We see all the statistics, all the numbers. In fact, JP Morgan gives us a number that the average investor that invests in stocks, it’s about a 3% rate of return on the average, which is crazy because the stock market over a long period of time averages in the 10% to 11% range. But I think there’s just so many people that aren’t really trained in investing and are very reactionary, especially retirees. They think this is all the money I have, I have to protect it. So the first time the markets go down, they flee the markets and sell when stocks are down, which is not a good thing to do obviously.

So anyway, even though the stock market is your best long-term inflation fighter, it’s also temperamental. It’s unpredictable and even dangerous in the short term. So I think that’s the problem. We’re too emotionally charged as investors, so we don’t do a very good job.

So I find it interesting that the best educated, most experienced investment managers in the country can rarely beat the stock market average. You know, over a long period of time by implementing their market timing, stock picking strategies.

Now, many of you have heard about the investment legend Warren Buffet When anybody talks about investing, they say, well, Warren Buffett says, because he’s a good investor. But I want to point out that his mutual fund he manages, Berkshire Hathaway, has not been able to beat the stock market average for the past 20 years. I tell you this, to help you understand that you are delusional if you think that you have the ability to time the markets and to pick a superior investment mix that could beat the markets over a long period of time. I don’t think you can.

So the best of the best, the most well-funded, best educated, most experienced people can’t do it. I doubt that you’re going to be successful timing markets and so forth.

In saying this, I think some of you I’m sure have done a great job in saving for retirement. You’re disciplined, you didn’t get scared out of markets, and you’ve accumulated a lot of money for retirement, and I commend you, I congratulate you. But I also want to remind you that the distribution of funds over a retirement takes a completely different skill set than does the accumulation of retirement funds. See, when you retire, there’s so many questions that need to be answered. When you start, when you transition from accumulating to decumulating. Is this a different world?

So let me just throw a couple of these questions out to you. You still have to invest properly, right? So how am I going to invest? You know, you need the right mix of short-term less volatile investments, but you also need long-term inflation-beating investments.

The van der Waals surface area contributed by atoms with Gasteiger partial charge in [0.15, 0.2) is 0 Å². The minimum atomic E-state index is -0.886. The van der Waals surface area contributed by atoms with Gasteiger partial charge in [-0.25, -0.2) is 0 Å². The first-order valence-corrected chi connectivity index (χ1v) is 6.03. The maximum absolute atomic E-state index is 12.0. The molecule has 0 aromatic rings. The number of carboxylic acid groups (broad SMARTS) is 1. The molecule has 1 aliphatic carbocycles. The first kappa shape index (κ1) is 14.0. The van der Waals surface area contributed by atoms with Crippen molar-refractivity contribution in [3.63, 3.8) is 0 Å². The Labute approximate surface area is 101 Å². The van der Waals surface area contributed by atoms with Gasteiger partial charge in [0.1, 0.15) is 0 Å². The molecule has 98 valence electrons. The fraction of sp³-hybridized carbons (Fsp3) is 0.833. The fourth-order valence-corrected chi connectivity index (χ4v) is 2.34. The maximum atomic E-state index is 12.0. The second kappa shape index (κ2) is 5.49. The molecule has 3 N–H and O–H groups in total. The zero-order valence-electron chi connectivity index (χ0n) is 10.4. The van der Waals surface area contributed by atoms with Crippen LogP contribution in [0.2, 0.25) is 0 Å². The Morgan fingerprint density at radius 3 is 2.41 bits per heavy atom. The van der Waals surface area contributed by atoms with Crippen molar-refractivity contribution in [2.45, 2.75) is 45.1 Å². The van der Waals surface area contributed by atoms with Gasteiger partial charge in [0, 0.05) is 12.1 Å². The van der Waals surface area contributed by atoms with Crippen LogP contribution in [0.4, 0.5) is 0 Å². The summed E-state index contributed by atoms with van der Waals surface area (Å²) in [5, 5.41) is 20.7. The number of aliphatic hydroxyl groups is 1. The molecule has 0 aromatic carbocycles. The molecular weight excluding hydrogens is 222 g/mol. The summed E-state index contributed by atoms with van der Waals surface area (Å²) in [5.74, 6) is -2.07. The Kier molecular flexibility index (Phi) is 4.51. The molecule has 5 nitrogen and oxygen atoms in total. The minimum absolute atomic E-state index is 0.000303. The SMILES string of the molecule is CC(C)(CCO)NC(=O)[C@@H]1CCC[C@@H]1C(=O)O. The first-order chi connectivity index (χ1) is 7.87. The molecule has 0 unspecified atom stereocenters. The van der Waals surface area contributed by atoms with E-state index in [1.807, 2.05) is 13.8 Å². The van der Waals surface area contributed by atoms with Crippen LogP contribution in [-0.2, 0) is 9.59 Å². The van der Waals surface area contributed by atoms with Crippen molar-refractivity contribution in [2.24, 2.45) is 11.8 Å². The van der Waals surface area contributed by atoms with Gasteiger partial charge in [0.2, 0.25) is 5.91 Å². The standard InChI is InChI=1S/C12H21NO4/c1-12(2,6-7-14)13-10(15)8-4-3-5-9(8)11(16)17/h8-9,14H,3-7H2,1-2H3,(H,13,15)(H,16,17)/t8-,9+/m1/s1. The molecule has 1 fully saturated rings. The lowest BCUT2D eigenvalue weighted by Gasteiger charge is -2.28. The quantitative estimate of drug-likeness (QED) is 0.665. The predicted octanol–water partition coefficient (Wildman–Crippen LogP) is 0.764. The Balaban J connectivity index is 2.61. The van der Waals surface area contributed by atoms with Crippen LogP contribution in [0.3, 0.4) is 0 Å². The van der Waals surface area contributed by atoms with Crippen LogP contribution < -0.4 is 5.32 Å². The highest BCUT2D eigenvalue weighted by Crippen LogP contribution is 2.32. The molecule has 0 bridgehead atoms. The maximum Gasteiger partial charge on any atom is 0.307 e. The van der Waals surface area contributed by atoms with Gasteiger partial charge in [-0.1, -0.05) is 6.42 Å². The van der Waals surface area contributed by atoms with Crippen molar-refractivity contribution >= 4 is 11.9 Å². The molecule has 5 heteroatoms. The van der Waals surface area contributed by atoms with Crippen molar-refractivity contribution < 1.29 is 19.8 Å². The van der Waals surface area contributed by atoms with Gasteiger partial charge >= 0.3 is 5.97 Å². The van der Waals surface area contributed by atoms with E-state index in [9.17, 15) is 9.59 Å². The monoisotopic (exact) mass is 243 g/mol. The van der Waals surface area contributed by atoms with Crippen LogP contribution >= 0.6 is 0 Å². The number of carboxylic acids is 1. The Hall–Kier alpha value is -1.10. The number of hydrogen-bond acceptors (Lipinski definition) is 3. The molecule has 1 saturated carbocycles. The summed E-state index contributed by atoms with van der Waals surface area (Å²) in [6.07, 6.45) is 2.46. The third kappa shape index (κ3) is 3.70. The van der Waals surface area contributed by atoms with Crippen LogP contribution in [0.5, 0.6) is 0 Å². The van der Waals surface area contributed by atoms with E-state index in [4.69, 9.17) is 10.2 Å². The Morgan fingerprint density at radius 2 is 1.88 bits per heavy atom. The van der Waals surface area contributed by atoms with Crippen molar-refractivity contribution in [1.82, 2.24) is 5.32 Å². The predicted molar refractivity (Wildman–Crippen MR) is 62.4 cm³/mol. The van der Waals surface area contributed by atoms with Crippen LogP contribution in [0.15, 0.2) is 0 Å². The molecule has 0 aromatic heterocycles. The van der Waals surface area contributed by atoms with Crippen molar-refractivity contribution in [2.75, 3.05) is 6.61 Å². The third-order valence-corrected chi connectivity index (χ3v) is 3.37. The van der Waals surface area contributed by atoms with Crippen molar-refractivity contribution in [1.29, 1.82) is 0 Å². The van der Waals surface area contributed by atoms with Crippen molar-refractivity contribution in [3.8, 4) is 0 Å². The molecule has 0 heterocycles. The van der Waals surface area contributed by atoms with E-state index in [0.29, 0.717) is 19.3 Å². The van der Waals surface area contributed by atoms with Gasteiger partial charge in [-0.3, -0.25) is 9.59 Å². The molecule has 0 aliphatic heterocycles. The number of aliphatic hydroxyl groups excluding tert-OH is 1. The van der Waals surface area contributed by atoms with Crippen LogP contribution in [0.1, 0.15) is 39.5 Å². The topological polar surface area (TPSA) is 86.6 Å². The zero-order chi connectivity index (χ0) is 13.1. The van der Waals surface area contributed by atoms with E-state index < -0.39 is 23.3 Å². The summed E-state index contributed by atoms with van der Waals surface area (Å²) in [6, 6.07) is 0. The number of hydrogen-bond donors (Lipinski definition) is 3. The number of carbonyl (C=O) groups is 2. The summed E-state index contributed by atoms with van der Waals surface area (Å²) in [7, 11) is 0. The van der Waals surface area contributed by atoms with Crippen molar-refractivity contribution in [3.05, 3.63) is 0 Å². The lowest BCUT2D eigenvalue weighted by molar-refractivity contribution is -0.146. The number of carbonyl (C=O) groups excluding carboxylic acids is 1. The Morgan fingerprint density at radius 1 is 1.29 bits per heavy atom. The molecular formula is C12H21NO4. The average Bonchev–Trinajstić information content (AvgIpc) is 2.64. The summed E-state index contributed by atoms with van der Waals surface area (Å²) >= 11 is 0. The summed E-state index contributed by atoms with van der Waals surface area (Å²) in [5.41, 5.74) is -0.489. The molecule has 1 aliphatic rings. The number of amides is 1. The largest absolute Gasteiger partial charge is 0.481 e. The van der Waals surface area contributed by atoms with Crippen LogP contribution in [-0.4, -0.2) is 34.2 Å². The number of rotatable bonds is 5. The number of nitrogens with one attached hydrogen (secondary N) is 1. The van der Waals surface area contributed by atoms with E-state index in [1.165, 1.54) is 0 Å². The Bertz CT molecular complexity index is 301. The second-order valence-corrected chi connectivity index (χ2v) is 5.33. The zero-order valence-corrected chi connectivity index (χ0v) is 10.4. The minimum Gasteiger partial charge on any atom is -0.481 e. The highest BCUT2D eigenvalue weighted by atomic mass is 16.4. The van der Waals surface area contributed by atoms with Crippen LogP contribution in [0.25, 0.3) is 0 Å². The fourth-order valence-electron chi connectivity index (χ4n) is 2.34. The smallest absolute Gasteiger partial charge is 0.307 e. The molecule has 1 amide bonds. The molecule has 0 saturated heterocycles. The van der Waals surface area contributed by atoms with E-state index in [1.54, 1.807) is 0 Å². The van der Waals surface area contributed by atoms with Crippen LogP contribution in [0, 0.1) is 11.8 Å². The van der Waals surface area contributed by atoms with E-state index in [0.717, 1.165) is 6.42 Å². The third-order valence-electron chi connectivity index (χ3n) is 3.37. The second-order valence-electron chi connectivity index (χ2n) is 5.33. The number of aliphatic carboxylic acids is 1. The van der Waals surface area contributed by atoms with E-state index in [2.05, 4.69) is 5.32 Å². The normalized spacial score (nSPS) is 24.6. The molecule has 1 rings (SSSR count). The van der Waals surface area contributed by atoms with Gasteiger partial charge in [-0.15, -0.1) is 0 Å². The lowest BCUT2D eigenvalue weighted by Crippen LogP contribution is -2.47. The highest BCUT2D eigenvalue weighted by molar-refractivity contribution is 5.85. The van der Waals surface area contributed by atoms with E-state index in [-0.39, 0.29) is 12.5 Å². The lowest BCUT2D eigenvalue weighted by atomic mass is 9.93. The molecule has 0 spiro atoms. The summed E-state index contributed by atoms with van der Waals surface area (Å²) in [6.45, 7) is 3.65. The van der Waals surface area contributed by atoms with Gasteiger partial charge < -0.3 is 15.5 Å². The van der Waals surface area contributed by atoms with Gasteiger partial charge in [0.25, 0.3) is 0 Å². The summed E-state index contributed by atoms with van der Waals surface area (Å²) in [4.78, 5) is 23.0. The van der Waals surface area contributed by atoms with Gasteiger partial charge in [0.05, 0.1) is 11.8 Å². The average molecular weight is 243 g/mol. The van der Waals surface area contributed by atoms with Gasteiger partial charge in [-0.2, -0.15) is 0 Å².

Second question, how will I manage my money during market downturns? Well, you have the discipline to do the right thing and to make the right decision. How much money should I withdraw from my investments? How much do I dare withdraw? I mean, you’re going to be retired for a long, long time. You’ve got to figure this out.

And from which investments should I draw my income from? You know, there’s tax considerations to make. You want to pull your money from your Roth IRA or from your traditional 401K or from maybe a non-retirement account.

And then how do I coordinate my Social Security and my pension payments with my investment income for maximum tax savings? How do I manage my Required Minimum Distributions that I’ll have to take? Would a Roth IRA conversion be beneficial to me?

Now, here’s another question. I’ve heard that there are a lot of tax benefits that I could get by making charitable contributions directly from my IRA. Is this true? And how do I do it?

And here’s another one that I think people forget about. This question here I think is very important. Will I be able to manage all these issues throughout my entire retirement on my own? And then who is going to do this for my spouse when I’m gone?

The point I’m trying to drive home today is that investing and properly distributing is challenging, stressful, and it will consume your valuable retirement years and you probably won’t be too successful at it.

So, besides myself at Peterson Wealth Advisors, there’s nine CFP®s. We have a fully staffed operations team that does our trading for us. We have numerous CPA affiliates that we work with and a supporting staff. And it takes all of us to properly manage and know all there is to know and to do to properly manage our client’s money during retirement.